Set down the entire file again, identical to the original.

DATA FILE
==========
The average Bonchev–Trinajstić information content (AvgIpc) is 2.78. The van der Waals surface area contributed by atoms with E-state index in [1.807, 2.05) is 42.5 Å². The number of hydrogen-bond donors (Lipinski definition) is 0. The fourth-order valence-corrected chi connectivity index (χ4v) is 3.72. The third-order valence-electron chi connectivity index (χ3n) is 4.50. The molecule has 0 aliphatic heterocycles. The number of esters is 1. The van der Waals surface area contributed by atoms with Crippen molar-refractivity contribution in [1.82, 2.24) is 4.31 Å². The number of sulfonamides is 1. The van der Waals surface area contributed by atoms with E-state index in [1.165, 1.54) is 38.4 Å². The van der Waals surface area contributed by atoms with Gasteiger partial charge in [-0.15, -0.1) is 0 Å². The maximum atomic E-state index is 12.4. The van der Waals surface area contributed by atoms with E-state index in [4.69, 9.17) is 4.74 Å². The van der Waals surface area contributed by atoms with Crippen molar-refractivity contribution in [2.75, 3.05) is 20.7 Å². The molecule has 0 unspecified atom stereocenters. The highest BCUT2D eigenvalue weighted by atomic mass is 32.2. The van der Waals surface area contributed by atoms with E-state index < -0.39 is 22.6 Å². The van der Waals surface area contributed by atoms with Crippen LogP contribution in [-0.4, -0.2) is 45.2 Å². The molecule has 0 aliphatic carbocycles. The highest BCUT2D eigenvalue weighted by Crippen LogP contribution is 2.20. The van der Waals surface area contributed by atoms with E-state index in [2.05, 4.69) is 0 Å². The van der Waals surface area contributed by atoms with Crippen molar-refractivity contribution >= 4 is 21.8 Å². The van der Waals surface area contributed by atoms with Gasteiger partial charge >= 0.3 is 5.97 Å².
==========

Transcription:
The average Bonchev–Trinajstić information content (AvgIpc) is 2.78. The van der Waals surface area contributed by atoms with E-state index in [1.807, 2.05) is 42.5 Å². The number of hydrogen-bond donors (Lipinski definition) is 0. The fourth-order valence-corrected chi connectivity index (χ4v) is 3.72. The third-order valence-electron chi connectivity index (χ3n) is 4.50. The molecule has 0 aliphatic heterocycles. The number of esters is 1. The van der Waals surface area contributed by atoms with Crippen molar-refractivity contribution in [1.82, 2.24) is 4.31 Å². The number of sulfonamides is 1. The van der Waals surface area contributed by atoms with E-state index in [1.165, 1.54) is 38.4 Å². The van der Waals surface area contributed by atoms with Gasteiger partial charge in [-0.15, -0.1) is 0 Å². The maximum atomic E-state index is 12.4. The van der Waals surface area contributed by atoms with E-state index in [4.69, 9.17) is 4.74 Å². The van der Waals surface area contributed by atoms with Crippen molar-refractivity contribution in [2.75, 3.05) is 20.7 Å². The molecule has 0 unspecified atom stereocenters. The highest BCUT2D eigenvalue weighted by atomic mass is 32.2. The van der Waals surface area contributed by atoms with E-state index < -0.39 is 22.6 Å². The van der Waals surface area contributed by atoms with Crippen LogP contribution in [-0.4, -0.2) is 45.2 Å². The molecule has 0 aliphatic carbocycles. The highest BCUT2D eigenvalue weighted by Crippen LogP contribution is 2.20. The van der Waals surface area contributed by atoms with E-state index in [2.05, 4.69) is 0 Å². The van der Waals surface area contributed by atoms with Crippen molar-refractivity contribution >= 4 is 21.8 Å². The van der Waals surface area contributed by atoms with Gasteiger partial charge >= 0.3 is 5.97 Å².